Thrills, Chills, and Frissons: Two Wellesley Professors on Why We Love Scary Movies
Wellesley community members near and far are getting into the Halloween spirit in creative new ways this year. On campus, the Office of Student Involvement has been hosting weekly outdoor movie nights, including Halloween classics such as Hocus Pocus and Coco, and the Schneider Board of Governors held its annual “Spooky SBOG” event featuring virtual ghost stories, tarot card readings, and an at-home costume contest.
In the Wellesley Halloween spirit, we asked Codruţa Morari, associate professor of cinema and media studies and French, and Vernon Shetley, professor of English focusing on contemporary poetry and classic Hollywood cinema, for their thoughts on that most popular Halloween genre: horror movies.
How would you define a horror film?
Vernon Shetley: The critic Robin Wood, a pioneer in the study of horror, defined the fundamental structure of horror as “normality is threatened by the monster.” That still seems a pretty good place to start. Or we could define horror in terms of the effects it’s meant to have on the viewer: fear, shock, anxiety, aversion.
Codruƫa Morari: Horror is a genre that uses overwhelming images and overpowering sensations that ultimately catalyze responses that are utterly familiar. Their work is to scare us, to appeal to our most primal impulses.
What is the psychological appeal of horror films? What makes them scary?
Shetley: Scholars and philosophers have offered many answers to this question; I don’t feel entirely persuaded by any of them. I would point to one key aspect of the viewing experience: Whatever happens to the characters within the film, we, the viewers, are alive at the end of the movie. Horror films make us feel as if we’ve been through a harrowing experience and emerged triumphant.
“The psychological appeal of horror films is an attempt at exorcism, to confront and work through certain underlying anxieties. In a sense, they are cathartic.”Codruţa Morari, associate professor of cinema and media studies and French
Morari: They are the ultimate enactment of a society’s sense of dread. That dread comes in the form of the “other,” and the horror genre wrestles with that other. The psychological appeal of horror films is an attempt at exorcism, to confront and work through certain underlying anxieties. In a sense, they are cathartic; they are for modern viewers what tragedies were for the ancient Greeks. What makes them so scary is this sense of “otherness.” Horror films create others, and in so doing they also negotiate and deal with these others. Others do not just come out of the dark; they are a function of circumstances and situations, which is to say they have a lot to do with historical constellations and sociopolitical determinations.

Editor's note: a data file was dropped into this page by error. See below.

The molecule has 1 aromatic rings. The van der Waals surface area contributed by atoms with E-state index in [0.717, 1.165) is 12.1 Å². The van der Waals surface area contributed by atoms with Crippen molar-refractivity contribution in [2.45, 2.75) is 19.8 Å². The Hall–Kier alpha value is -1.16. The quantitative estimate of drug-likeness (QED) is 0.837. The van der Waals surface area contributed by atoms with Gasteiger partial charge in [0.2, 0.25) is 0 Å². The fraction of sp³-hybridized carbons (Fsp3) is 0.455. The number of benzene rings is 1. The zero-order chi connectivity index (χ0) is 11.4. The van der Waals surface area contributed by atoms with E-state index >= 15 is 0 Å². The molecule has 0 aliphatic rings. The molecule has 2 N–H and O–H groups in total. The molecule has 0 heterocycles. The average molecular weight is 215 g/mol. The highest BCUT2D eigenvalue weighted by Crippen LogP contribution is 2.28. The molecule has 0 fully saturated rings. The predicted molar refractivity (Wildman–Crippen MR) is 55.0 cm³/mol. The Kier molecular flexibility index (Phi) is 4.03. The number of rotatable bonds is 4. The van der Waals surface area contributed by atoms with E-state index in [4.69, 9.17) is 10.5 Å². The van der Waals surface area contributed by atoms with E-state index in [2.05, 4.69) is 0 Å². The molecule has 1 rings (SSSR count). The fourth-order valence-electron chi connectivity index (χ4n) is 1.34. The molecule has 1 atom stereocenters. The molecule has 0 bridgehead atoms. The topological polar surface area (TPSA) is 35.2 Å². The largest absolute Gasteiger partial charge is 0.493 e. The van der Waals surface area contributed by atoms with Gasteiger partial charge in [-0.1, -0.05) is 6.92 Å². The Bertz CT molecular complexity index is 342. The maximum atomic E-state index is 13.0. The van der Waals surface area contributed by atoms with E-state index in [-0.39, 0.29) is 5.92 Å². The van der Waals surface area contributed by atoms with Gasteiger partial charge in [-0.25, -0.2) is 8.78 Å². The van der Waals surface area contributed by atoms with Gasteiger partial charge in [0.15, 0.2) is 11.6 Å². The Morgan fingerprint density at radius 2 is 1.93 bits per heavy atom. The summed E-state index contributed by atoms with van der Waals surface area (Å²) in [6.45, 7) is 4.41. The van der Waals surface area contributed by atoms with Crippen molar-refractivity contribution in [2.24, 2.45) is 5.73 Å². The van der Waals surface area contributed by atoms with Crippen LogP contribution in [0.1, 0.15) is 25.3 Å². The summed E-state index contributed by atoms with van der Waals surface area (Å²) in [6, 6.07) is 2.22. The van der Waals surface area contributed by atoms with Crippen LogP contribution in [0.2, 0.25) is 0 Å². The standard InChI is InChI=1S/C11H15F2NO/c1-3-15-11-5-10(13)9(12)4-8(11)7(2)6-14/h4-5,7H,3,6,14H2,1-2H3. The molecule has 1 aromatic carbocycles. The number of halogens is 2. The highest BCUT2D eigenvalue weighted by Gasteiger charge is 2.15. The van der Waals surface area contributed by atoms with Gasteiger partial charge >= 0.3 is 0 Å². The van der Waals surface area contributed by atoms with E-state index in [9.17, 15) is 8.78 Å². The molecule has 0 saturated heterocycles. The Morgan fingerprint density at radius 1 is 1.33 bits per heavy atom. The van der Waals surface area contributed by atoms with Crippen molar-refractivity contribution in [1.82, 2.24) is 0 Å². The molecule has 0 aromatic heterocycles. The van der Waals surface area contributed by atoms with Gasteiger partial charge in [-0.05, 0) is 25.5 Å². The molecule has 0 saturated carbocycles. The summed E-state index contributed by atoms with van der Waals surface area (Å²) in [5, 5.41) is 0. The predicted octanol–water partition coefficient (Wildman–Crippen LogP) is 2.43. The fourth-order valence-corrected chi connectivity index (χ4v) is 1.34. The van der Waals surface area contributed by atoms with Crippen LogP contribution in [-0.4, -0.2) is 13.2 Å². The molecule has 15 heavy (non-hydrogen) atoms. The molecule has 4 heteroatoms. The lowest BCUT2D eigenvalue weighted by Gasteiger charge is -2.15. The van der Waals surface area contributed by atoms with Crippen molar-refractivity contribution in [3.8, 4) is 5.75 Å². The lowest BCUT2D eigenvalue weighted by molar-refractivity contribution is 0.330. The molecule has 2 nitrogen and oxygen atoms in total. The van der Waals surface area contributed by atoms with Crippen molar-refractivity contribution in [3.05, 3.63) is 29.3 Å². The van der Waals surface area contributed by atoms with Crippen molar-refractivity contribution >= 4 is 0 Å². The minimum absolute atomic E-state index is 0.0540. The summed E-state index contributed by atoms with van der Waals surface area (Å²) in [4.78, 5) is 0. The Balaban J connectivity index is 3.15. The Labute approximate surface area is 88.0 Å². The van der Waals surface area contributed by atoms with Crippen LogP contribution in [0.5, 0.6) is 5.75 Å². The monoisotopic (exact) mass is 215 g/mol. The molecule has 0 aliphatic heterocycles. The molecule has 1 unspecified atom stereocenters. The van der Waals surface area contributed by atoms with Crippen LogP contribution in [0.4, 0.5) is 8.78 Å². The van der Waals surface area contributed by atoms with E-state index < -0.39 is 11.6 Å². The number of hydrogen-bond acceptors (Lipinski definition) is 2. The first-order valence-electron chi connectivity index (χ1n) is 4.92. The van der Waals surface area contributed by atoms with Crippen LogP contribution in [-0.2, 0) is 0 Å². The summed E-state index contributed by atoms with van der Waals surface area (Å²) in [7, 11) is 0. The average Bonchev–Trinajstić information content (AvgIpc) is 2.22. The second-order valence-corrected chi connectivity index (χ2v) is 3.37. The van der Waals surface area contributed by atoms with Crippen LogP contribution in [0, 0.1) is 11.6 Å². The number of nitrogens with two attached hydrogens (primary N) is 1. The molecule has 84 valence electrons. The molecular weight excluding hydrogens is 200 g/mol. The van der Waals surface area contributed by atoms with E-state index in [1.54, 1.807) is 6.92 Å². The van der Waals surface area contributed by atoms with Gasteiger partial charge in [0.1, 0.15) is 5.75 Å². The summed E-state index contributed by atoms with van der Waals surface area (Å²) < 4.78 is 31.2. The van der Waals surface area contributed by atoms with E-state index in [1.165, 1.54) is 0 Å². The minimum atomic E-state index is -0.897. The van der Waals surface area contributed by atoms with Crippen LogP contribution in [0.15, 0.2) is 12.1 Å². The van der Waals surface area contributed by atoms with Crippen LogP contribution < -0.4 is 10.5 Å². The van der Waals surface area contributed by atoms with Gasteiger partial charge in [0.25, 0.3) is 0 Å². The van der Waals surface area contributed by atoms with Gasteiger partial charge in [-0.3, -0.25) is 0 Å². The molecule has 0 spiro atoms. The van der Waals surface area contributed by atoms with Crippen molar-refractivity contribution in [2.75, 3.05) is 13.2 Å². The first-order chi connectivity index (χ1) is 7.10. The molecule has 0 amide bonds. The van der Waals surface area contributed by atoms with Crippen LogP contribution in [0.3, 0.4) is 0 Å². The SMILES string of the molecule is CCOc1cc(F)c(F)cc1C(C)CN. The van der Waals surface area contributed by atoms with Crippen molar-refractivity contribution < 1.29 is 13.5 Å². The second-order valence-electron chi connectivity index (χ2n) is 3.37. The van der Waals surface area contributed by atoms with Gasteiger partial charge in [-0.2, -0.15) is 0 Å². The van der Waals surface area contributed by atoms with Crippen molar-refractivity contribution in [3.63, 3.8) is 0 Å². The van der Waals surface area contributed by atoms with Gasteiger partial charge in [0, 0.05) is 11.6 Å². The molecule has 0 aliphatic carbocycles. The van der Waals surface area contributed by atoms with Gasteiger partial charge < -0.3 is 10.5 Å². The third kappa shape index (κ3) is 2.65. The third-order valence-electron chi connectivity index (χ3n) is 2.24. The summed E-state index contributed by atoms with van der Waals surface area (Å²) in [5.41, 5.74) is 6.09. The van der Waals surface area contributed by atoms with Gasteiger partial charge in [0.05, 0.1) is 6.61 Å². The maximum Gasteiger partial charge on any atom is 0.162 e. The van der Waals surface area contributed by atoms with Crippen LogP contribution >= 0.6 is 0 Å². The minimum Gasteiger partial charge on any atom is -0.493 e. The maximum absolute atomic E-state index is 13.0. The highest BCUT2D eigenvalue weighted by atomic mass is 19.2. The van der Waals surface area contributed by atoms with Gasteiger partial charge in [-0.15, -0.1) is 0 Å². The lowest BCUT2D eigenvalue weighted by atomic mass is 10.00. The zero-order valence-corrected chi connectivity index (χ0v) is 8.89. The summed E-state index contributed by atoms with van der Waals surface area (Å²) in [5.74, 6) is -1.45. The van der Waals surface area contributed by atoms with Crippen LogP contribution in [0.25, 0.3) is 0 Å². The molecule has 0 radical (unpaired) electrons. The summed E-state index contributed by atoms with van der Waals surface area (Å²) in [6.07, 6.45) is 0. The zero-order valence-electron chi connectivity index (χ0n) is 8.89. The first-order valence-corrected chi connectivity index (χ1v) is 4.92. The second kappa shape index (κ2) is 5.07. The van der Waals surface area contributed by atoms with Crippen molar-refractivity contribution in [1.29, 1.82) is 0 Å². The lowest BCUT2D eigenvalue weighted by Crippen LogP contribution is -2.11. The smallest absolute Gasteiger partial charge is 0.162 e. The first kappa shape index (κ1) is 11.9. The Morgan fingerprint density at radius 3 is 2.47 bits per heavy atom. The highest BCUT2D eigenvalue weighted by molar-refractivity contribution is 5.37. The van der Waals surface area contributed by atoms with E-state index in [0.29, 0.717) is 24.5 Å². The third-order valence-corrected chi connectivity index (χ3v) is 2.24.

What makes a good horror movie?
Shetley: Monsters in horror movies are always metaphors. No one is really afraid that a blood-sucking aristocrat from Transylvania is going to show up on your doorstep. A good horror movie connects the imaginary fears embodied by the monster to its audience’s genuine, deep-seated fears.
Morari: Thrills, chills, and frisson; sweat on your brow, a night without sleep. The mirror in Candyman, the shower in Psycho. The simple formula for a horror film: Normality is threatened by the other, by something monstrous. Normality is typically obvious and unexceptional, usually staid and perhaps even boring: the heterosexual monogamous couple, the stable family, the basic social institutions (police, church, armed forces) that support and defend the family, property, and community. The monster is much more protean; indeed, it changes from period to period as society’s basic fears cloak themselves in different costumes.
What are some of your favorites from the genre?
Shetley: I created my course on American horror films less because the genre is particularly important to me than because there seemed to be a great deal of student interest in the subject. There are many horror films I admire, certainly, some of which I teach in my course, from Jacques Tourneur’s Cat People (1942—not the dreadful 1982 remake!) to Jordan Peele’s Get Out (2017), one of the most perfectly constructed films I know. So I’ll name two films that I feel haven’t gotten the attention that they deserve: Larry Cohen’s God Told Me To (1976) and Jonathan Glazer’s Under the Skin (2013), both of which conduct a searching exploration of contemporary social structures through the device of the alien arrival narrative. Under the Skin is a challenging work, with an extremely slow build, but it’s certainly one of the most deeply unsettling films I’ve ever seen.
Morari: French cinema of excess (Claire Denis’s Trouble Every Day (2001), that films horror scenes like love scenes in long shot, so deeply disturbing), contemporary South Korean horror (everyone should watch Train to Busan (2016) by Sang-ho Yeon, centered on a pandemic), and recent zombie films. I recently wrote about Zombi Child (2019) by Bertrand Bonello, which is not exactly a horror movie, but has horror stylistic components.